“Lots of things,” Peter said. “It seems like a lot of little details, but little details are often critical. Time spent investigating this group will make it even more useful.”
    “I hope so. I’d love to see them shut down for good. Did PICTA catch the Ventalian Maffia’s ship?” Joseph braced for the answer, almost afraid to hear it.
    Peter, however, did not offer one. His head rose from the notescreen as he closed the notes he’d taken during their talk, and he rubbed his scar with one hand. “Now that I can’t tell you.” A hint of regret colored his voice.
    “Why not? You don’t know?”
    “I can’t even tell you whether I know. You are a Tetonite and if I remember correctly you were on a Wargames team in school. You know how operational security works.”
    “Yes, of course I do.”
    “Then you understand why it’s important. As an organization, PICTA takes it more seriously than any I’ve worked for, including the Teton Sector Military.”
    “I thought you were a lawyer?” Joseph questioned.
    “I was not always a lawyer.” Peter offered a slight smile with that explanation.
    “PICTA has a relatively low opinion of other Tetonites then?”
    “Not at all.” The bald man shook his head with a sigh. “You’re making the same two incorrect assumptions that most make on the subject. First that no Tetonite would ever be involved in human trafficking; there are more than enough who are. Second, you assume sensitive information has to be passed deliberately.
    “Look at the sheer volume of isolated facts you just gave me. Few people, even Tetonites, would think twice about sharing similar things from their own lives. A few disconnected facts assembled by the wrong people can be enough to destroy a person, family or business. It’s the difference between ‘safe enough’ and ‘as safe as possible.’
    “For most the odds of that happening are so low that secrecy isn’t worth the trouble. If a member of your family is robbed or kidnaped or experiences some other horror it’s dismissed as mischance, and for the most part that’s accurate. Bad things happen to good people, it’s part of life in a sinful world.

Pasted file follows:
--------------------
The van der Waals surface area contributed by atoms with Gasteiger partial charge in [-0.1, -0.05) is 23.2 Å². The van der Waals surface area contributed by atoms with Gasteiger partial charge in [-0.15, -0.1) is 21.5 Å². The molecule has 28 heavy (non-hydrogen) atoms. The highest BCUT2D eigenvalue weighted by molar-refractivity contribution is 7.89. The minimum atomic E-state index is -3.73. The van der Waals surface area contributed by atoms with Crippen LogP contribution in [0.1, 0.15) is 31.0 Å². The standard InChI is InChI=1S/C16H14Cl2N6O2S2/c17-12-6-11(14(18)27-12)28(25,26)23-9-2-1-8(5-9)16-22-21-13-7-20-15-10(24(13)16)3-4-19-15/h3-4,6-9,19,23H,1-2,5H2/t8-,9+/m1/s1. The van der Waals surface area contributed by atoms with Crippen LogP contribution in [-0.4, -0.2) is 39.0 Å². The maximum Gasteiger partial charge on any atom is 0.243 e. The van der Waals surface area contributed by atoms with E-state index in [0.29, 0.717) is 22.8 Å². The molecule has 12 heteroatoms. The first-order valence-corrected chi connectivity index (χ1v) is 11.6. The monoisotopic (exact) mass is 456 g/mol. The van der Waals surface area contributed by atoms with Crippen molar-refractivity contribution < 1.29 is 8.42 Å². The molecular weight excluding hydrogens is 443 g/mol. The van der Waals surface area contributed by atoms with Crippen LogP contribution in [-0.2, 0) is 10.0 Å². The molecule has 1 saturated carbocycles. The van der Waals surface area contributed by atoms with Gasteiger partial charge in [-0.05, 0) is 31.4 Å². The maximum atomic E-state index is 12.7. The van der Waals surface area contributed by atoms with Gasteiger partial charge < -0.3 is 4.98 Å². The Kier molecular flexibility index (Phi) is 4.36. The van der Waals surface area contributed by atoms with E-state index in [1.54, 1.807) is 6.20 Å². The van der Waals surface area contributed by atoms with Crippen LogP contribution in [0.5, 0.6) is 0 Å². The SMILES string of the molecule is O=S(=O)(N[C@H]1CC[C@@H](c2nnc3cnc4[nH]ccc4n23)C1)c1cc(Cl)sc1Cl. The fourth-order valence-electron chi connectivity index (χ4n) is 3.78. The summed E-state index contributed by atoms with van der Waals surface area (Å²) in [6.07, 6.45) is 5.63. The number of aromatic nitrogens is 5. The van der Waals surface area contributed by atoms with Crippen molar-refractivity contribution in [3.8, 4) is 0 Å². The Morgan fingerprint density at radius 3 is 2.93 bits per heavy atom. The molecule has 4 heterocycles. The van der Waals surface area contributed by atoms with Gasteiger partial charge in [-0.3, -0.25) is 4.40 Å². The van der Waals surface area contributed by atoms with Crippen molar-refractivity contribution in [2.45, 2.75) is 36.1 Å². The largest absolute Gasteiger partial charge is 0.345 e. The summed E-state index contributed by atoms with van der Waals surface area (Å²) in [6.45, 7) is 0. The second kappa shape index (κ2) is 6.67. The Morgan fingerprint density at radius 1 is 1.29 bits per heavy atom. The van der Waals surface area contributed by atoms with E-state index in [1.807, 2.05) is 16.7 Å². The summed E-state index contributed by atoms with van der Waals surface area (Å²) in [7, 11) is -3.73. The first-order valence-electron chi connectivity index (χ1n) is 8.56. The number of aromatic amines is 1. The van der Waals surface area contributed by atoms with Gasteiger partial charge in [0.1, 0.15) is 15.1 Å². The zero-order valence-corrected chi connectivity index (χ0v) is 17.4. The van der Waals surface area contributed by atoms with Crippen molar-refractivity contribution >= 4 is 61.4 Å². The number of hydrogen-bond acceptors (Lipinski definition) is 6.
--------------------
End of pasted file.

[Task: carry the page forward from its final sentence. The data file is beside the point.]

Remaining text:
“We have to do things a little differently. PICTA exists to fight the worst practice of humankind. Those who practice it would love nothing more than to take revenge on us for what we’ve cost them. Once the survivors we liberate from those organizations are in our care, ‘safe enough’ isn’t satisfactory. It would not be a great risk to tell you what happened to that ship, if I know, but nobody can let slip information they don’t have.”
    “True. It’s a reasonable stance to take.” Joseph would have to wonder. Whatever the outcome, there was nothing he could do about it. It would just be nice to know.
    “It isn’t just a bunch of armored head-knockers and psychologists we’re protecting either, you know. There are tons of ordinary people just like you, your partner and his wife who do things for us. We have to protect them too. If you want more information, you’ll have to get more involved.”
    A large part of Joseph wanted to. Short weeks before he would have asked where to sign up. Today he recognized it would put his crew in danger, and he knew what the answer had to be. “I don’t think that would be a good idea.”
    “May I ask why not?”
    “We’re about to buy another ship.” Joseph set his face on his hands, mumbling his explanation. “An ore hauler, of which I’ll be the captain. I plan to take it to asteroid mines in frontier systems. You wouldn’t be aware of this of course, but my partner and I are concerned about the risks I take. When I get involved, I put the people around me in danger. Whether the instinct to help is right or wrong, I can’t do that to my crew.”
    “Get involved a little more carefully then.” Peter slid a paper business card across the table to him. It listed the main contact points to report information to PICTA. “You don’t have to fight every battle yourself. Let us know, or local law enforcement, or whatever other group is appropriate.”
    “That was what I had in mind. I’ll keep this handy. Unlikely that I’ll run into human trafficking again though.”
    “Maybe. It’s more common than you think. Learn to look for it, and where you’re going I can practically guarantee it will come up again. Perhaps not soon, but it will.”

Published: September 2 2018

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© 2019 by Stephen Schamber